Declining regional aircraft sales have continued in the third quarter, with orders for the year falling by almost 50% compared with the same period in 2007, largely due to a major fall-off in turboprop sales. However, output across regional airframers' plants continues to grow, with deliveries rising by 14%.

Total regional aircraft orders in the first nine months of 2008 fell to 198, from 369 in the same period in 2007. The fall during the third quarter was particularly marked, dropping from 94 to 38. In the first nine months overall, turboprop sales suffered a dramatic fall of 70% from 166 to 50, while regional jet orders dropped by 27%, from 203 to 148.

Overall market leader Embraer has had a slightly better first nine months than in 2007 - net orders grew from 94 to 101 - although its third-quarter sales fell from 57 to 18.

Bombardier has suffered a decline during the first nine months of its current fiscal year (beginning 1 February) after a strong performance last year. Its overall order tally has dropped by more than 50% from 187 to 89. Orders were down across both its turboprop and jet product lines, although it was the latter that was hit particularly hard, with sales falling from 109 to 47. Sales of its turboprop Q Series were slightly behind the jet models, at 42, and have declined by almost half on the 78 sold in last year's period.

ATR's sluggish year continued in the third quarter, with no new orders being added to its half-year tally of eight sales (although a major deal for 20 ATR 72s from Lion Air was agreed in the fourth quarter). During the first nine months of 2007, ATR had taken 88 orders.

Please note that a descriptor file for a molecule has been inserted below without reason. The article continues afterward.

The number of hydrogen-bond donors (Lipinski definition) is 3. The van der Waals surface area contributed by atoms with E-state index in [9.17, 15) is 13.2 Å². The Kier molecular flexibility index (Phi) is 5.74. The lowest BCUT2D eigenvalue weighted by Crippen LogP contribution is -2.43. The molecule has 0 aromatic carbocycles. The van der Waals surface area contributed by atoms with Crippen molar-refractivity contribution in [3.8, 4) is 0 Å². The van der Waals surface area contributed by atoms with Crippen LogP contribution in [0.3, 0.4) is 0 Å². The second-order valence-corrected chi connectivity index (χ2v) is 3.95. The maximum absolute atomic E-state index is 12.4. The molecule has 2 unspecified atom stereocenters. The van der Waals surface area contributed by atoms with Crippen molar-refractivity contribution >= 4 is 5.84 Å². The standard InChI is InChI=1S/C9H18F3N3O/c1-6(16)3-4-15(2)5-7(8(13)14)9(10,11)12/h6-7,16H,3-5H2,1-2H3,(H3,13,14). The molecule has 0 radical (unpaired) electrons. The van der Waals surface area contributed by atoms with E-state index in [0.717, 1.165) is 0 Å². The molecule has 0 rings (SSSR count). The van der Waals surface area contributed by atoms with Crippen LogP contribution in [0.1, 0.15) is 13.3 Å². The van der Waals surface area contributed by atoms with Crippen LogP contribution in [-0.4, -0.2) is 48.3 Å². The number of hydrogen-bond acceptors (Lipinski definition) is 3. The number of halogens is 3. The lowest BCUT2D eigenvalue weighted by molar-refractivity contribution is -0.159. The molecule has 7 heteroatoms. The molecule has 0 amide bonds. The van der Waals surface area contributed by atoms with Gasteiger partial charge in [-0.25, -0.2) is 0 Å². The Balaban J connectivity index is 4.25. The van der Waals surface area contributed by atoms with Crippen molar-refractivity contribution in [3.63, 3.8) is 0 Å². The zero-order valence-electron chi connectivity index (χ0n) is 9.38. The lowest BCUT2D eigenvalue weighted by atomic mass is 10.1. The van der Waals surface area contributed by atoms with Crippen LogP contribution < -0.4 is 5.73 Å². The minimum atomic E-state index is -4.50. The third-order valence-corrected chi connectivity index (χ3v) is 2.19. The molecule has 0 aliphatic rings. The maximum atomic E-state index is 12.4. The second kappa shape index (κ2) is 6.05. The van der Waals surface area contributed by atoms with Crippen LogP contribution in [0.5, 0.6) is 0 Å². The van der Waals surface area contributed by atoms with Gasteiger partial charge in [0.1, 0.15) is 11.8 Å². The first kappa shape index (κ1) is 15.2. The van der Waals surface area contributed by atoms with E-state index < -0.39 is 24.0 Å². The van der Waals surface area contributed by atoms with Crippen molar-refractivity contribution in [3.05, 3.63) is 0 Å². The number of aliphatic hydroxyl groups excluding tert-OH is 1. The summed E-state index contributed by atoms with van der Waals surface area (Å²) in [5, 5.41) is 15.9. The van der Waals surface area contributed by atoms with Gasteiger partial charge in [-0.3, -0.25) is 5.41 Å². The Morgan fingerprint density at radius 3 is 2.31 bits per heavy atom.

Embraer continues to head the regional production ranking, shipping over half of all the 226 regional aircraft delivered in the first nine months. Its 118 deliveries represent a rise of almost 40% as it continues to ramp up E-Jet output. The airframer also shipped six ERJ-145s from its China production line.

Bombardier's overall production has declined in the first nine months by 18% on 2007, falling from 90 deliveries to 73. Production of its jet and turboprop models is effectively in equilibrium with deliveries of the Q Series declining from 47 to 36 and CRJs falling from 43 to 37.

ATR has driven its output up by almost 50% this year, with shipments rising from 24 to 37. It can at last brag that it is the world's top turboprop producer - albeit by just one aircraft over rival Bombardier.

The regional order backlog has increased slightly since mid-year, from 892 to 905. Embraer remains market leader, with its 459 orders representing just over half of the total regional backlog and almost three-quarters of the jet sector. Bombardier remains in second place with just under one-third of the total market, and ATR continues to lead the turboprop sector with a 60% share.

Bombardier expects production of the Q Series "classic" turboprops to end "sometime in the middle of next year", as it prepares to concentrate output entirely on the Q400 model. Bombardier management hopes the move will free resources for the Q400 programme, which has suffered with supply chain challenges.

Source: Flight International